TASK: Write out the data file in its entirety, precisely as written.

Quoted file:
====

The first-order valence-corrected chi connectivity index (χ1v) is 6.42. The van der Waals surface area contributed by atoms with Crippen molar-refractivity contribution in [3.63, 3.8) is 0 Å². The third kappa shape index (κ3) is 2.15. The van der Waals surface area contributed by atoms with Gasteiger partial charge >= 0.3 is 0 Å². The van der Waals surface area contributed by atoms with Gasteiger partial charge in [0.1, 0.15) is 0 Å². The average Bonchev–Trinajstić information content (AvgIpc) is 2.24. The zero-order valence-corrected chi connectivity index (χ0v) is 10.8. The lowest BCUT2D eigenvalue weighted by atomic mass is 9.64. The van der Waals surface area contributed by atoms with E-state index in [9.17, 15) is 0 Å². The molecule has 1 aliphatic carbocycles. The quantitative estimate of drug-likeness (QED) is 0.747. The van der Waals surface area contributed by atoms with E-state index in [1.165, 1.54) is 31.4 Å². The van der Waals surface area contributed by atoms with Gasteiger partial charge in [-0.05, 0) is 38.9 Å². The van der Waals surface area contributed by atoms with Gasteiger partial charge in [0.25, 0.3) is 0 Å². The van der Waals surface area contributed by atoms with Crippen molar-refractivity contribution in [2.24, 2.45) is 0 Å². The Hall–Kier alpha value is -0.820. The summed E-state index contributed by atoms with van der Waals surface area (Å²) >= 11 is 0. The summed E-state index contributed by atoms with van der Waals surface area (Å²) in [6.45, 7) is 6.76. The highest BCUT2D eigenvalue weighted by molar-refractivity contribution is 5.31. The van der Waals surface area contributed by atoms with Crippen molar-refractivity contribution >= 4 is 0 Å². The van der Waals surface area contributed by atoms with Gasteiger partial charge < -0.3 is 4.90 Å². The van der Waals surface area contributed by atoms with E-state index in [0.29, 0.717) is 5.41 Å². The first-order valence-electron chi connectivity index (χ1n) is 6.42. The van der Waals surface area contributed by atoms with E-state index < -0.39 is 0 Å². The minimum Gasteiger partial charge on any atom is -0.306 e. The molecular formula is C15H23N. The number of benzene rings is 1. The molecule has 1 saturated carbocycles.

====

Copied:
The first-order valence-corrected chi connectivity index (χ1v) is 6.42. The van der Waals surface area contributed by atoms with Crippen molar-refractivity contribution in [3.63, 3.8) is 0 Å². The third kappa shape index (κ3) is 2.15. The van der Waals surface area contributed by atoms with Gasteiger partial charge >= 0.3 is 0 Å². The van der Waals surface area contributed by atoms with Gasteiger partial charge in [0.1, 0.15) is 0 Å². The average Bonchev–Trinajstić information content (AvgIpc) is 2.24. The zero-order valence-corrected chi connectivity index (χ0v) is 10.8. The lowest BCUT2D eigenvalue weighted by atomic mass is 9.64. The van der Waals surface area contributed by atoms with E-state index in [9.17, 15) is 0 Å². The molecule has 1 aliphatic carbocycles. The quantitative estimate of drug-likeness (QED) is 0.747. The van der Waals surface area contributed by atoms with E-state index in [1.165, 1.54) is 31.4 Å². The van der Waals surface area contributed by atoms with Gasteiger partial charge in [-0.05, 0) is 38.9 Å². The van der Waals surface area contributed by atoms with Gasteiger partial charge in [0.25, 0.3) is 0 Å². The van der Waals surface area contributed by atoms with Crippen molar-refractivity contribution in [2.24, 2.45) is 0 Å². The Hall–Kier alpha value is -0.820. The summed E-state index contributed by atoms with van der Waals surface area (Å²) >= 11 is 0. The summed E-state index contributed by atoms with van der Waals surface area (Å²) in [6.45, 7) is 6.76. The highest BCUT2D eigenvalue weighted by molar-refractivity contribution is 5.31. The van der Waals surface area contributed by atoms with Crippen molar-refractivity contribution >= 4 is 0 Å². The van der Waals surface area contributed by atoms with Gasteiger partial charge < -0.3 is 4.90 Å². The van der Waals surface area contributed by atoms with E-state index in [0.29, 0.717) is 5.41 Å². The first-order valence-electron chi connectivity index (χ1n) is 6.42. The van der Waals surface area contributed by atoms with E-state index < -0.39 is 0 Å². The minimum Gasteiger partial charge on any atom is -0.306 e. The molecular formula is C15H23N. The number of benzene rings is 1. The molecule has 1 saturated carbocycles.